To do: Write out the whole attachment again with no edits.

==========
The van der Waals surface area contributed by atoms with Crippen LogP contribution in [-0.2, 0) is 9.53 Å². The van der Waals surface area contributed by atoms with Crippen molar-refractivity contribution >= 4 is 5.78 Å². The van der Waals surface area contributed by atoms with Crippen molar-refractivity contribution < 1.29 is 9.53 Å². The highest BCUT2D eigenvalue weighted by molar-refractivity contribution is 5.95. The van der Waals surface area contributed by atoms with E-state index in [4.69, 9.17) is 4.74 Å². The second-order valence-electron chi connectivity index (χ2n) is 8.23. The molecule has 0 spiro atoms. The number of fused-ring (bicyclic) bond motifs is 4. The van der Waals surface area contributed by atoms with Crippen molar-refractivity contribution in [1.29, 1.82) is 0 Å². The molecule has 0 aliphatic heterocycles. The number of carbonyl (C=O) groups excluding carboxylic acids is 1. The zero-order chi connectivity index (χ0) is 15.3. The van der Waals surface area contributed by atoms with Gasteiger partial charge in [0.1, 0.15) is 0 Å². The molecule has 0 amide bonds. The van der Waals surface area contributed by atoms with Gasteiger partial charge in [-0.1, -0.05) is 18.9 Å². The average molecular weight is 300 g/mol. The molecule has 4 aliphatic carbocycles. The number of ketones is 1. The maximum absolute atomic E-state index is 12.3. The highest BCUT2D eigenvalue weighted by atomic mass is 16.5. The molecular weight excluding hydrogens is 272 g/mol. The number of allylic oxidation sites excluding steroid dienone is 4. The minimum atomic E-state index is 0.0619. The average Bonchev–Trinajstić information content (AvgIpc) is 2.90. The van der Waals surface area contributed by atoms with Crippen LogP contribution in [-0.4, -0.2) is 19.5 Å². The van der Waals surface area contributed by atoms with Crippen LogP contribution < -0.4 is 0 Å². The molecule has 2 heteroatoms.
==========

The van der Waals surface area contributed by atoms with Crippen LogP contribution in [-0.2, 0) is 9.53 Å². The van der Waals surface area contributed by atoms with Crippen molar-refractivity contribution >= 4 is 5.78 Å². The van der Waals surface area contributed by atoms with Crippen molar-refractivity contribution < 1.29 is 9.53 Å². The highest BCUT2D eigenvalue weighted by molar-refractivity contribution is 5.95. The van der Waals surface area contributed by atoms with E-state index in [4.69, 9.17) is 4.74 Å². The second-order valence-electron chi connectivity index (χ2n) is 8.23. The molecule has 0 spiro atoms. The number of fused-ring (bicyclic) bond motifs is 4. The van der Waals surface area contributed by atoms with Crippen molar-refractivity contribution in [1.29, 1.82) is 0 Å². The molecule has 0 aliphatic heterocycles. The number of carbonyl (C=O) groups excluding carboxylic acids is 1. The zero-order chi connectivity index (χ0) is 15.3. The van der Waals surface area contributed by atoms with Gasteiger partial charge in [0.1, 0.15) is 0 Å². The molecule has 0 amide bonds. The van der Waals surface area contributed by atoms with Gasteiger partial charge in [-0.1, -0.05) is 18.9 Å². The average molecular weight is 300 g/mol. The molecule has 4 aliphatic carbocycles. The number of ketones is 1. The maximum absolute atomic E-state index is 12.3. The highest BCUT2D eigenvalue weighted by atomic mass is 16.5. The molecular weight excluding hydrogens is 272 g/mol. The number of allylic oxidation sites excluding steroid dienone is 4. The minimum atomic E-state index is 0.0619. The average Bonchev–Trinajstić information content (AvgIpc) is 2.90. The van der Waals surface area contributed by atoms with Crippen LogP contribution in [-0.4, -0.2) is 19.5 Å². The van der Waals surface area contributed by atoms with Crippen LogP contribution < -0.4 is 0 Å². The molecule has 2 heteroatoms.